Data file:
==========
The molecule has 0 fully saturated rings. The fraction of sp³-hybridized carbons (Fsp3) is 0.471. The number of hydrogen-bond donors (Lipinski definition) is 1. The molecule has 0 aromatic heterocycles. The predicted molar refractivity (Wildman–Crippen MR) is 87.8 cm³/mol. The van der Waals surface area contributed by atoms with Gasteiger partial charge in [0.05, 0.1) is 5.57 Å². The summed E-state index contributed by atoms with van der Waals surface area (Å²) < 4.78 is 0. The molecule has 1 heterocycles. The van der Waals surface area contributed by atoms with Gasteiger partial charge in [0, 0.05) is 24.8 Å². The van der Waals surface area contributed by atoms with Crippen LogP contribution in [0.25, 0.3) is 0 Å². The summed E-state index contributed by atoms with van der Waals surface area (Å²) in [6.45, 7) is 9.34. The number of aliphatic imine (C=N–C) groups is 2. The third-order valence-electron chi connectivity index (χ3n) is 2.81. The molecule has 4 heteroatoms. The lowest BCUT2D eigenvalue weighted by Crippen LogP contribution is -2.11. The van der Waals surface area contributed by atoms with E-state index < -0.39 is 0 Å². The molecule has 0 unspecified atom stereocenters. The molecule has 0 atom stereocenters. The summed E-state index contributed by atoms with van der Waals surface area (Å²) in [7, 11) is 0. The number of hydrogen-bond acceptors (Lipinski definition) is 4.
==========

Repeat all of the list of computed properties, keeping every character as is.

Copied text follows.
The molecule has 0 fully saturated rings. The fraction of sp³-hybridized carbons (Fsp3) is 0.471. The number of hydrogen-bond donors (Lipinski definition) is 1. The molecule has 0 aromatic heterocycles. The predicted molar refractivity (Wildman–Crippen MR) is 87.8 cm³/mol. The van der Waals surface area contributed by atoms with Gasteiger partial charge in [0.05, 0.1) is 5.57 Å². The summed E-state index contributed by atoms with van der Waals surface area (Å²) < 4.78 is 0. The molecule has 1 heterocycles. The van der Waals surface area contributed by atoms with Gasteiger partial charge in [0, 0.05) is 24.8 Å². The van der Waals surface area contributed by atoms with Crippen LogP contribution in [0.25, 0.3) is 0 Å². The summed E-state index contributed by atoms with van der Waals surface area (Å²) in [6.45, 7) is 9.34. The number of aliphatic imine (C=N–C) groups is 2. The third-order valence-electron chi connectivity index (χ3n) is 2.81. The molecule has 4 heteroatoms. The lowest BCUT2D eigenvalue weighted by Crippen LogP contribution is -2.11. The van der Waals surface area contributed by atoms with E-state index < -0.39 is 0 Å². The molecule has 0 unspecified atom stereocenters. The molecule has 0 atom stereocenters. The summed E-state index contributed by atoms with van der Waals surface area (Å²) in [7, 11) is 0. The number of hydrogen-bond acceptors (Lipinski definition) is 4.